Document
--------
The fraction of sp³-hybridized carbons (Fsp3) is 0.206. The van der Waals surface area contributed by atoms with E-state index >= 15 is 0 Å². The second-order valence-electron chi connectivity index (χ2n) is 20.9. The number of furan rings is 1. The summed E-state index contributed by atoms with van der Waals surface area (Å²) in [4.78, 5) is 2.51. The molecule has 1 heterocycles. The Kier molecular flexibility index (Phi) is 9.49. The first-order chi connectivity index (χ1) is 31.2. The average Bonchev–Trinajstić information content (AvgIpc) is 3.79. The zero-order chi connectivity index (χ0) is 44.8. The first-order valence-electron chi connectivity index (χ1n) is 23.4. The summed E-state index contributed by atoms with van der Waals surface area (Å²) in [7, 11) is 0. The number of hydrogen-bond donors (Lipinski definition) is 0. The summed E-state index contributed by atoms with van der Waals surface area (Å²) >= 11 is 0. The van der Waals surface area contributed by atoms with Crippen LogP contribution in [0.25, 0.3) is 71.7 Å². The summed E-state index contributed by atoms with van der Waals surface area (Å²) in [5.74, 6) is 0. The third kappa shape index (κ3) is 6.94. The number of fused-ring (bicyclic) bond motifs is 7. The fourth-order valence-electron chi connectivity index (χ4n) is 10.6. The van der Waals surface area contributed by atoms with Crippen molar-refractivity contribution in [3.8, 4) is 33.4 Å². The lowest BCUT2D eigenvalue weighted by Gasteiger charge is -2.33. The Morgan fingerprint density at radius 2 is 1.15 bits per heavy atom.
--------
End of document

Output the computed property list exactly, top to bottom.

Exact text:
The fraction of sp³-hybridized carbons (Fsp3) is 0.206. The van der Waals surface area contributed by atoms with E-state index >= 15 is 0 Å². The second-order valence-electron chi connectivity index (χ2n) is 20.9. The number of furan rings is 1. The summed E-state index contributed by atoms with van der Waals surface area (Å²) in [4.78, 5) is 2.51. The molecule has 1 heterocycles. The Kier molecular flexibility index (Phi) is 9.49. The first-order chi connectivity index (χ1) is 31.2. The average Bonchev–Trinajstić information content (AvgIpc) is 3.79. The zero-order chi connectivity index (χ0) is 44.8. The first-order valence-electron chi connectivity index (χ1n) is 23.4. The summed E-state index contributed by atoms with van der Waals surface area (Å²) in [7, 11) is 0. The number of hydrogen-bond donors (Lipinski definition) is 0. The summed E-state index contributed by atoms with van der Waals surface area (Å²) >= 11 is 0. The van der Waals surface area contributed by atoms with Crippen LogP contribution in [0.25, 0.3) is 71.7 Å². The summed E-state index contributed by atoms with van der Waals surface area (Å²) in [5.74, 6) is 0. The third kappa shape index (κ3) is 6.94. The number of fused-ring (bicyclic) bond motifs is 7. The fourth-order valence-electron chi connectivity index (χ4n) is 10.6. The van der Waals surface area contributed by atoms with Crippen molar-refractivity contribution in [3.8, 4) is 33.4 Å². The lowest BCUT2D eigenvalue weighted by Gasteiger charge is -2.33. The Morgan fingerprint density at radius 2 is 1.15 bits per heavy atom.